Loading ...
Sorry, an error occurred while loading the content.

Re: In Antarctica, ice expands while both atmosphere and ocean warm...

Expand Messages
  • coloradoken
    Not sure what you are asking. Can you ask again? Ken
    Message 1 of 7 , Jul 1, 2011
    • 0 Attachment
      Not sure what you are asking. Can you ask again?
      Ken

      --- In globalwarming@yahoogroups.com, "ourphyl" <701wizz@...> wrote:
      >
      >
      > Perhaps one of our arm-chair heat experts would like to take a crack at
      > this:
      >
      > "Estimates of sea ice extent based on satellite observations show an
      > increasing Antarctic sea ice cover from 1979 to 2004 even though in situ
      > observations show a prevailing warming trend in both the atmosphere and
      > the ocean. This riddle is explored here using a global multicategory
      > thickness and enthalpy distribution sea ice model coupled to an ocean
      > model. Forced by the NCEP–NCAR reanalysis data, the model simulates
      > an increase of 0.20  1012 m3 yr1 (1.0% yr1) in total Antarctic sea ice
      > volume and 0.084  1012 m2 yr1 (0.6% yr1) in sea ice extent from 1979 to
      > 2004 when the satellite observations show an increase of 0.027  1012
      > m2 yr1 (0.2% yr1) in sea ice extent during the same period. The model
      > shows that an increase in surface air temperature and downward longwave
      > radiation results in an increase in the upper-ocean temperature and a
      > decrease in sea ice growth, leading to a decrease in salt rejection from
      > ice, in the upper-ocean salinity, and in the upper-ocean density. The
      > reduced salt rejection and upper-ocean density and the enhanced
      > thermohaline stratification tend to suppress convective overturning,
      > leading to a decrease in the upward ocean heat transport and the ocean
      > heat flux available to melt sea ice. The ice melting from ocean heat
      > flux decreases faster than the ice growth does in the weakly stratified
      > Southern Ocean, leading to an increase in the net ice production and
      > hence an increase in ice mass. This mechanism is the main reason why the
      > Antarctic sea ice has increased in spite of warming conditions both
      > above and below during the period 1979–2004 and the extended period
      > 1948–2004."
      >
      > http://psc.apl.washington.edu/zhang/Pubs/Zhang_Antarctic_20-11-2515.pdf
      > <http://psc.apl.washington.edu/zhang/Pubs/Zhang_Antarctic_20-11-2515.pdf\
      > >
      >
      >
      >
      > [Non-text portions of this message have been removed]
      >
    • ourphyl
      Hi Ken. Welcome back. ... at ... situ ... and ... How can this be? If surface temperatures of atmosphere and ocean are above thawing, ice should be melting
      Message 2 of 7 , Jul 1, 2011
      • 0 Attachment
        Hi Ken. Welcome back.

        --- In globalwarming@yahoogroups.com, "coloradoken" <kmcolo@...> wrote:
        >
        > Not sure what you are asking. Can you ask again?
        > Ken
        >
        > --- In globalwarming@yahoogroups.com, "ourphyl" 701wizz@ wrote:
        > >
        > >
        > > Perhaps one of our arm-chair heat experts would like to take a crack
        at
        > > this:
        > >
        > > "Estimates of sea ice extent based on satellite observations show an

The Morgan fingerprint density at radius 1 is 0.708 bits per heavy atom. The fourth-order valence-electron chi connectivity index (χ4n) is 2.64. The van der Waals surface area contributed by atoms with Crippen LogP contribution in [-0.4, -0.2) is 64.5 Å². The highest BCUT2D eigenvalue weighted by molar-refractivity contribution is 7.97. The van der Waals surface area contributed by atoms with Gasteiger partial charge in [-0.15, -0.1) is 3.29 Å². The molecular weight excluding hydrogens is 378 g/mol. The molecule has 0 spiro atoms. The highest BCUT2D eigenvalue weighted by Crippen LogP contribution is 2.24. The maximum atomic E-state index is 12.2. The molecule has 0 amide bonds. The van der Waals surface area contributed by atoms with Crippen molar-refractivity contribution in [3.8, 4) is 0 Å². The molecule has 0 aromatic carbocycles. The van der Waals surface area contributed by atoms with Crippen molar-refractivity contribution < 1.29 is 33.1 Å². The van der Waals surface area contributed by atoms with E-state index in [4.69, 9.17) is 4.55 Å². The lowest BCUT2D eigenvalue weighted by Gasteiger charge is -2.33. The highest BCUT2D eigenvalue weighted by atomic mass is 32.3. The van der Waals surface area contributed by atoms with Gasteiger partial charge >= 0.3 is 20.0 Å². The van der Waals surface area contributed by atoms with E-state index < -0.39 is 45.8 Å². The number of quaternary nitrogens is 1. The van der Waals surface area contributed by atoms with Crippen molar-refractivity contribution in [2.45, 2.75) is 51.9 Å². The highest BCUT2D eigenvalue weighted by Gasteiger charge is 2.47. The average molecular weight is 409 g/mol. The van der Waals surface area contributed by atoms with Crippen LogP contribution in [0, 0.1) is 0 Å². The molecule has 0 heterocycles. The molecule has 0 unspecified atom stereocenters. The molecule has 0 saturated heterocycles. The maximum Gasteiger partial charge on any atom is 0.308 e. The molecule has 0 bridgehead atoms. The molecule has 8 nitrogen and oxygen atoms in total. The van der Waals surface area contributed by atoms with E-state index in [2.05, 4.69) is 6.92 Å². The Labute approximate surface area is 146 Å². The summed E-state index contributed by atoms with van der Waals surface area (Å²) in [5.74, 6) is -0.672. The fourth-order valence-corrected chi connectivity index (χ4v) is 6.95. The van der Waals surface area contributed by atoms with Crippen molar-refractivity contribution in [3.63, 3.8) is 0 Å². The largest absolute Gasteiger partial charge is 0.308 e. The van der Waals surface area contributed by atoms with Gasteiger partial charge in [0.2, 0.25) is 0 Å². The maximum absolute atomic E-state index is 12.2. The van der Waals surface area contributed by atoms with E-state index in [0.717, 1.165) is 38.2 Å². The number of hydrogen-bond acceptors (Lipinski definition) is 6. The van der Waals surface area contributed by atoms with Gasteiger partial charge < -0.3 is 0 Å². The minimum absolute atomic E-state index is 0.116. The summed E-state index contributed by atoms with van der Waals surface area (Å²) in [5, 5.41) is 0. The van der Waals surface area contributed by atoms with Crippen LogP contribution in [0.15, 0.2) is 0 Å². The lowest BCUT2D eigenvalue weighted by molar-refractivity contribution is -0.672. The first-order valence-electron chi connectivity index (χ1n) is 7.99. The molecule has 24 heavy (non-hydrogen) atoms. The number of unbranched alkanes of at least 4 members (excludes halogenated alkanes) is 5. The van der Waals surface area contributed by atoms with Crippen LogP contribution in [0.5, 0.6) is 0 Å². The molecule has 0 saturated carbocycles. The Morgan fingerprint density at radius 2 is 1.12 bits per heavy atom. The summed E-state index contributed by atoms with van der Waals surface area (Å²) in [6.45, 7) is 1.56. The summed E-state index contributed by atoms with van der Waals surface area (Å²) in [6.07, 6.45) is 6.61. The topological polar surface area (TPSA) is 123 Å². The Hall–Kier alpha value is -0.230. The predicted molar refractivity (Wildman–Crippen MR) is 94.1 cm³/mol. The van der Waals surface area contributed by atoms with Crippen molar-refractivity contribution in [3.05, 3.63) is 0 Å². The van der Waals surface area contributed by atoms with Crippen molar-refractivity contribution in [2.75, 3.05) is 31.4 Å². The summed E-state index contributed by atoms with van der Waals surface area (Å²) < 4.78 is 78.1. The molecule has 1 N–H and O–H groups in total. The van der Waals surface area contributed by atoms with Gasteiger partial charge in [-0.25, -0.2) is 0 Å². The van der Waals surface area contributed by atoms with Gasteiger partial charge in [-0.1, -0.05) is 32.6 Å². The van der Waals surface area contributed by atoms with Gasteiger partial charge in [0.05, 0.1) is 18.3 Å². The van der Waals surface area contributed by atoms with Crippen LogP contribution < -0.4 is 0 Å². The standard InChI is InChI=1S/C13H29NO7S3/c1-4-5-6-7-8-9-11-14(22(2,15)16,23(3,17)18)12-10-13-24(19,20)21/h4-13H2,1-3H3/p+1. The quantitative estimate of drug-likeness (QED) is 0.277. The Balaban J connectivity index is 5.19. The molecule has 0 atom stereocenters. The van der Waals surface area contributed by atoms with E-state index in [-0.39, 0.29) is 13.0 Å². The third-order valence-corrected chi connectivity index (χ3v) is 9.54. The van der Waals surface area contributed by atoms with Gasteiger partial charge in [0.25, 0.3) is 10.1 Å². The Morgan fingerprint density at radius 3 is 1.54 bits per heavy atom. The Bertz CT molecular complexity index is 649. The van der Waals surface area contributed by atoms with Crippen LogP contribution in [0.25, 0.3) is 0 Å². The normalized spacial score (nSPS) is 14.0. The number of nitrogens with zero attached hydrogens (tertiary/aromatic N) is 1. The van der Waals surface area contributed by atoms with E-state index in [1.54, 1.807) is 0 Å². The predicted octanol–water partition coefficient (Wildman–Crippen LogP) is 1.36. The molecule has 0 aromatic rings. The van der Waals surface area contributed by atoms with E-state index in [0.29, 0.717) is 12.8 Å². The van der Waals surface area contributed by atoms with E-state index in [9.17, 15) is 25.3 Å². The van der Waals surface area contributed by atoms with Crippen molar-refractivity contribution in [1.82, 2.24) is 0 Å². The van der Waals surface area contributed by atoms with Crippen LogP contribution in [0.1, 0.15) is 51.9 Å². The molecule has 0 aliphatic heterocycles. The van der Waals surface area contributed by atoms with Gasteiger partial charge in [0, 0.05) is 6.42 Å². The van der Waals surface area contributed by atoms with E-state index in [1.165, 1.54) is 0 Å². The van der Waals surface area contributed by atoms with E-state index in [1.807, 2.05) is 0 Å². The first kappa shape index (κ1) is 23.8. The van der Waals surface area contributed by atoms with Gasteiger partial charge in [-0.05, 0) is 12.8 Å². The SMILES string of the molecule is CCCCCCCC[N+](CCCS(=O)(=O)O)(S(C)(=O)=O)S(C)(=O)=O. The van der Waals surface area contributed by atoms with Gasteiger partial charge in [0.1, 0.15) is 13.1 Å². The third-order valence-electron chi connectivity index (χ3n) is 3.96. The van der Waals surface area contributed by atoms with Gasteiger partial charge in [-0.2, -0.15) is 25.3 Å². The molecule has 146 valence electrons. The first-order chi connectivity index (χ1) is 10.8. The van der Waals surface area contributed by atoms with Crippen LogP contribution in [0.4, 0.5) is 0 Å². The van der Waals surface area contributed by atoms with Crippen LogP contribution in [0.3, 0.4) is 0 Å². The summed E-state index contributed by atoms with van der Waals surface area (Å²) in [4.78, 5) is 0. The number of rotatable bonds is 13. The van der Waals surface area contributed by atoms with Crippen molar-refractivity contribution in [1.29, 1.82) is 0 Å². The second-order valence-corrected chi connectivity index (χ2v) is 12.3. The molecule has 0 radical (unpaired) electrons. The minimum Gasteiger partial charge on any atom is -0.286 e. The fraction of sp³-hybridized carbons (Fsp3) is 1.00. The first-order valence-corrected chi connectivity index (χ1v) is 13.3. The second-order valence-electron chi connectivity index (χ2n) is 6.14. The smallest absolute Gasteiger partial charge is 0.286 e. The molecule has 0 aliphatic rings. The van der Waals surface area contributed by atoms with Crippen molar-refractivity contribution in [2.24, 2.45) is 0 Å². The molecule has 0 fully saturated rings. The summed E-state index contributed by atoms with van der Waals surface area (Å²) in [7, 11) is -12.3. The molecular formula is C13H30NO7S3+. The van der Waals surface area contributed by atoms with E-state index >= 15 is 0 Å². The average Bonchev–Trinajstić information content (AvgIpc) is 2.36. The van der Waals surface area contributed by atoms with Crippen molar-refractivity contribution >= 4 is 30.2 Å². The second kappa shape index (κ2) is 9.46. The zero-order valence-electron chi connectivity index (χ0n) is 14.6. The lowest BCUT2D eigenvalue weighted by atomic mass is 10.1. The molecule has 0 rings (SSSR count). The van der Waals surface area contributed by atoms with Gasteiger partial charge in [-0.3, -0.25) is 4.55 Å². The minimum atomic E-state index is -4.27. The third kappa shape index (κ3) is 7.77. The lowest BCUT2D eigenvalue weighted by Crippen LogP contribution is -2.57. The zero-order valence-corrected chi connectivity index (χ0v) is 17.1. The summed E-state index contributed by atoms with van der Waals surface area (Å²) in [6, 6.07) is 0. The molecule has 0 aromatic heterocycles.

> > increasing Antarctic sea ice cover from 1979 to 2004 even though in
        situ
        > > observations show a prevailing warming trend in both the atmosphere
        and
        > > the ocean..."

        How can this be? If surface temperatures of atmosphere and ocean are
        above thawing, ice should be melting and disappearing - not increasing.
        How would you explain that?
        Is that same explanation what may be happening in a melting Alaskan
        glacier?
        TIA


        [Non-text portions of this message have been removed]
      • lloydb
        Glacial advance and retreat is ALWAYS a question of moisture balance. If more snow falls than melts , the snow piles up and flows. If less snow falls than
        Message 3 of 7 , Jul 1, 2011
        • 0 Attachment
          Glacial advance and retreat is ALWAYS a question of "moisture" balance. If more snow falls than melts , the snow piles up and flows. If less snow falls than melts (or in rare cases evaporates) the glacier retreats and goes away.

          --- In globalwarming@yahoogroups.com, "ourphyl" <701wizz@...> wrote:
          >
          > Hi Ken. Welcome back.
          >
          > --- In globalwarming@yahoogroups.com, "coloradoken" <kmcolo@> wrote:
          > >
          > > Not sure what you are asking. Can you ask again?
          > > Ken
          > >
          > > --- In globalwarming@yahoogroups.com, "ourphyl" 701wizz@ wrote:
          > > >
          > > >
          > > > Perhaps one of our arm-chair heat experts would like to take a crack
          > at
          > > > this:
          > > >
          > > > "Estimates of sea ice extent based on satellite observations show an
          > > > increasing Antarctic sea ice cover from 1979 to 2004 even though in
          > situ
          > > > observations show a prevailing warming trend in both the atmosphere
          > and
          > > > the ocean..."
          >
          > How can this be? If surface temperatures of atmosphere and ocean are
          > above thawing, ice should be melting and disappearing - not increasing.
          > How would you explain that?
          > Is that same explanation what may be happening in a melting Alaskan
          > glacier?
          > TIA
          >
          >
          > [Non-text portions of this message have been removed]
          >
        Your message has been successfully submitted and would be delivered to recipients shortly.